While this was just a short sneak peek of my writing, I hope you enjoyed it. This post is actually the third in a series of posts by each of the coauthors about the experience.  You can check out Jeff’s post here and Tony’s post here. The fourth post will be published by one of my new friends, Starr Sackstein. You’ll want to check out what she has to say about this project!

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Kayla Delzer

Monday, August 7, 2017

#GeniusHour Master Course Opportunity with AJ Juliani

#GeniusHour Master Course Opportunity with AJ Juliani

If you've read this article from the spring of 2015, you know my students are super passionate about their Genius Hour time and they have absolutely blown me away with what they have become experts on. I also reference the importance of student led learning and Genius Hour in my TEDx Talk, and in this post I wrote for ISTE 2016. I believe Genius Hour has a place in every classroom, and I'm excited to share a unique opportunity with you...

My friend AJ Juliani, who is widely known for his work involving all things design thinking and Genius Hour, is offering a fantastic master course for you! The price of the course is $125 from August 6-August 16, or use my code KAYLA and the price drops to $99.

You can register up until August 16.
save 20% on your purchase by using the code KAYLA

Here's what the full course includes:

  • 70 Videos walking you step-by-step through the Genius Hour process
  • Year-long Private discussion group for course members with AJ (Facebook/Voxer)
  • 4- Week Unit and 7 lesson plans mapped to standards, 21st Century Skills, Bloom’s Taxonomy and Webb’s DOK
    • K-2 Unit and 3-5 Unit
    • 6-8 Unit and 9-12 Unit
  • 8- Week Unit and 10 lesson plans mapped to standards, 21st Century Skills, Bloom’s Taxonomy and Webb’s DOK
    • K-2 Unit and 3-5 Unit
    • 6-8 Unit and 9-12 Unit
  • 12- Week Unit and 14 lesson plans mapped to standards, 21st Century Skills, Bloom’s Taxonomy and Webb’s DOK
    • K-2 Unit and 3-5 Unit
    • 6-8 Unit and 9-12 Unit
    • Mini-Genius (Two Lessons) Activity mapped to standards
    • Student Genius Hour Notebook (print and digital)
    • PowerPoint for each unit
    • Starter Question pack for teacher and students
    • Parent letters
    • Assessment rubrics for process and product
    • Handouts for everyday and every stage

    Bonuses only available during launch week:

    • Guide to student blogging (step-by-step how to)
    • Guide to social media in the classroom (What to use and how to use it)
    • Genius Hour Journal (the popular GH resource PPT)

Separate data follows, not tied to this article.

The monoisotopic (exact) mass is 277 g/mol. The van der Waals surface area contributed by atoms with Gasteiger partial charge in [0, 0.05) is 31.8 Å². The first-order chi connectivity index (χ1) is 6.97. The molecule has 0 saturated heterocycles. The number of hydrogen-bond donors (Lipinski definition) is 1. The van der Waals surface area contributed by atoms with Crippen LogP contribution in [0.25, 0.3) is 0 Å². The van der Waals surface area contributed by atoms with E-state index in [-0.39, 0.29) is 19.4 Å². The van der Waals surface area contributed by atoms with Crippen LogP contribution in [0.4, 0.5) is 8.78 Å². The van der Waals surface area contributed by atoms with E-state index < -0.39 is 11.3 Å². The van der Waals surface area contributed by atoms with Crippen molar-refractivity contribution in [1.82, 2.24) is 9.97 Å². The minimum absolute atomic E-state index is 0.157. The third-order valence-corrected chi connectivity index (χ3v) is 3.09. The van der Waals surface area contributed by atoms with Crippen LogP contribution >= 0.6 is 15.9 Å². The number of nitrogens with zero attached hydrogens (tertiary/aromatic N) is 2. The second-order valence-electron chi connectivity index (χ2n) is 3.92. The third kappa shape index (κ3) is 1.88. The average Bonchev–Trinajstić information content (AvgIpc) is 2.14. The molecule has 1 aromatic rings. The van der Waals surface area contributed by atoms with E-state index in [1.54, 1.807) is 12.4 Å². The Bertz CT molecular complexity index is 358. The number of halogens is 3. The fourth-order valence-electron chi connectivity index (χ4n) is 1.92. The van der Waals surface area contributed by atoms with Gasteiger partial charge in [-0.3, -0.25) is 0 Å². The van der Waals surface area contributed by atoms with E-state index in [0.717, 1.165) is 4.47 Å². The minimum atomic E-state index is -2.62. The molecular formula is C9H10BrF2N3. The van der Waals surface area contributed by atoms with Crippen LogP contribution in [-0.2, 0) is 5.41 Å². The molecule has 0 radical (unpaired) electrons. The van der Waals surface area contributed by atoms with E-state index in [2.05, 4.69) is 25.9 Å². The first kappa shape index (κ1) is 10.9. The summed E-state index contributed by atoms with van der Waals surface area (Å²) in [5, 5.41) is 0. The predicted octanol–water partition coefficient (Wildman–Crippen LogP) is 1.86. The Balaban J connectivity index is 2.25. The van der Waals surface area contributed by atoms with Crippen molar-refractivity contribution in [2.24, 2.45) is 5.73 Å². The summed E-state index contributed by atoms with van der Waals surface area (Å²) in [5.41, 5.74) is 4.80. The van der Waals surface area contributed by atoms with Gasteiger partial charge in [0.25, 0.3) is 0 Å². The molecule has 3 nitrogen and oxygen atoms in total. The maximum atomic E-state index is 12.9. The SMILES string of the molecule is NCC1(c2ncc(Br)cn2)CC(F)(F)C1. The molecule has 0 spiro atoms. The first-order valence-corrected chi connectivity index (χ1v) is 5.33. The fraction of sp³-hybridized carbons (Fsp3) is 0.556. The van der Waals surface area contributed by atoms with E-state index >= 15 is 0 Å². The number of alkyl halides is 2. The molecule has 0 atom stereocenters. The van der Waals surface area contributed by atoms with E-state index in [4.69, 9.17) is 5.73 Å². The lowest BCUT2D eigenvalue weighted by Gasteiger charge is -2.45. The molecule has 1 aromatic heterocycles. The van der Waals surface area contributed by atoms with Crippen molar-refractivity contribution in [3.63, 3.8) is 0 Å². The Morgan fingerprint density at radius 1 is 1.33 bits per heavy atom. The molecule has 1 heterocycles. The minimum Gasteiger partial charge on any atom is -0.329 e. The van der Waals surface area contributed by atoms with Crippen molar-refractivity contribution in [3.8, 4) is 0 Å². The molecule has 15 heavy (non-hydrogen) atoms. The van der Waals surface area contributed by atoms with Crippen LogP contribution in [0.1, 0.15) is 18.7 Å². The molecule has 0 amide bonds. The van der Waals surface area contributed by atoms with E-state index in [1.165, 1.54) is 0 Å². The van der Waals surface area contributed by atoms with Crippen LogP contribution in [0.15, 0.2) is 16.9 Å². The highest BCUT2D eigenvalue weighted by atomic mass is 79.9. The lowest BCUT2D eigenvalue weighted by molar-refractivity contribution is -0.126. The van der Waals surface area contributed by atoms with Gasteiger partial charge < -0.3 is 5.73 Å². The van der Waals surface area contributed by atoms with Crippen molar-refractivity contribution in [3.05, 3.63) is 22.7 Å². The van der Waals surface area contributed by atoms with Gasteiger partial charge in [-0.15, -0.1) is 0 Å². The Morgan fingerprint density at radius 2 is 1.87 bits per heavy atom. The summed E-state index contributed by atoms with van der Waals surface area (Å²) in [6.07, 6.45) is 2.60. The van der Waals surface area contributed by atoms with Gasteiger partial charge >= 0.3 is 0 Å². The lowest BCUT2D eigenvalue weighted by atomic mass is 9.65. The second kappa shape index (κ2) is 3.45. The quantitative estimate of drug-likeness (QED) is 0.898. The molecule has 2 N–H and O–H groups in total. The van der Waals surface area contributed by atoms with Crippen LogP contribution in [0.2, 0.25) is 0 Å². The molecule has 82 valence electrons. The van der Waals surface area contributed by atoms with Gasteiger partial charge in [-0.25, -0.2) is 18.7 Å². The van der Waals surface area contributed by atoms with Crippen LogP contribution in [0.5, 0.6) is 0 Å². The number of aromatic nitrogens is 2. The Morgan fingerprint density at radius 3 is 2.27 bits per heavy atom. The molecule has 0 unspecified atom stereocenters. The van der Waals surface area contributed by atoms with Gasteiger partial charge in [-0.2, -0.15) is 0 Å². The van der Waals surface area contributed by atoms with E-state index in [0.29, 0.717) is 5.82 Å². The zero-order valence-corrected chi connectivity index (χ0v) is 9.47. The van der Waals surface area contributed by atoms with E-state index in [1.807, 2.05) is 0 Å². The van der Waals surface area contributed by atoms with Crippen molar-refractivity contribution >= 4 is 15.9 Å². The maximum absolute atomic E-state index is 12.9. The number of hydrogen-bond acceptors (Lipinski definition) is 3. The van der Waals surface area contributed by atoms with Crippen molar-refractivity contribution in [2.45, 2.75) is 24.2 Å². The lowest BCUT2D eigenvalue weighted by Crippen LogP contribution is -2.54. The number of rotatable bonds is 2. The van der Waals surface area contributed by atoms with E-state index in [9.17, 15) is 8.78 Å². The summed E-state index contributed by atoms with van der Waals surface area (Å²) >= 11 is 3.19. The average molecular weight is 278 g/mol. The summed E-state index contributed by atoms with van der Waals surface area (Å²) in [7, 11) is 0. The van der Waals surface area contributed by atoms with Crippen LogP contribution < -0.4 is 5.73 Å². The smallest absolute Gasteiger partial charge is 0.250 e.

• Wordpress 101 (how to create your own blog and get it up and running)
Of note...

  1. This course is evolving. Each month new lessons will be added based on community discussion and feedback.
  2. It is everything you need to run GH at any level. Lessons are differentiated for K-2, 3-5, 6-8, and 9-12. This is not for one specific grade level, it is for K-12.
  3. All videos and materials are downloadable to your own device/computer so you can take them on the go and use without wifi etc.
  4. All files are editable documents. Nothing is in PDF, it is all Word Doc and PPT files that you can adjust to for your classroom needs.
  5. If you don’t have devices in your classroom, don’t worry. All the materials are print/handout ready, and you can run GH without computers for your students.

More info about Genius Hour from AJ's blog...
How Genius Hour Benefits the Entire School Community
10 Reasons to Try Genius Hour This Year

Remember, the course registration closes August 16!
Save 20% on your purchase by using the code KAYLA.

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Kayla Delzer

Sunday, July 23, 2017

BOOK ANNOUNCEMENT: Flexible Seating and Student Centered Learning Spaces

BOOK ANNOUNCEMENT: Flexible Seating and Student Centered Learning Spaces

If you've been following me @topdogeteaching or this blog over the last few years, you know I am extremely passionate about flexible seating and all things best practice in learning spaces. My current interviews, podcasts, articles, research and photos can be found right here on my blog

And now, the next step in this journey...

Last week I went on a helicopter tour from Las Vegas down into the heart of the Grand Canyon. In the spirit of inspiration and adventure, I brought along my newest book contract to sign. I'm proud to announce I am authoring a book all about flexible seating and redesigning student learning spaces! My book will be published by Dave Burgess Consulting, Inc. during the spring of 2018. Cheers to new adventures with the Dave Burgess Consulting family!

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Kayla Delzer
[name=Kayla Delzer] [img=] [description=Award-Winning 3rd Grade Teacher. International Keynote Speaker. Classroom Designer. Flexible Seating Guru. TEDx Speaker. Columnist. Technology Champion. Digital Citizenship Expert.]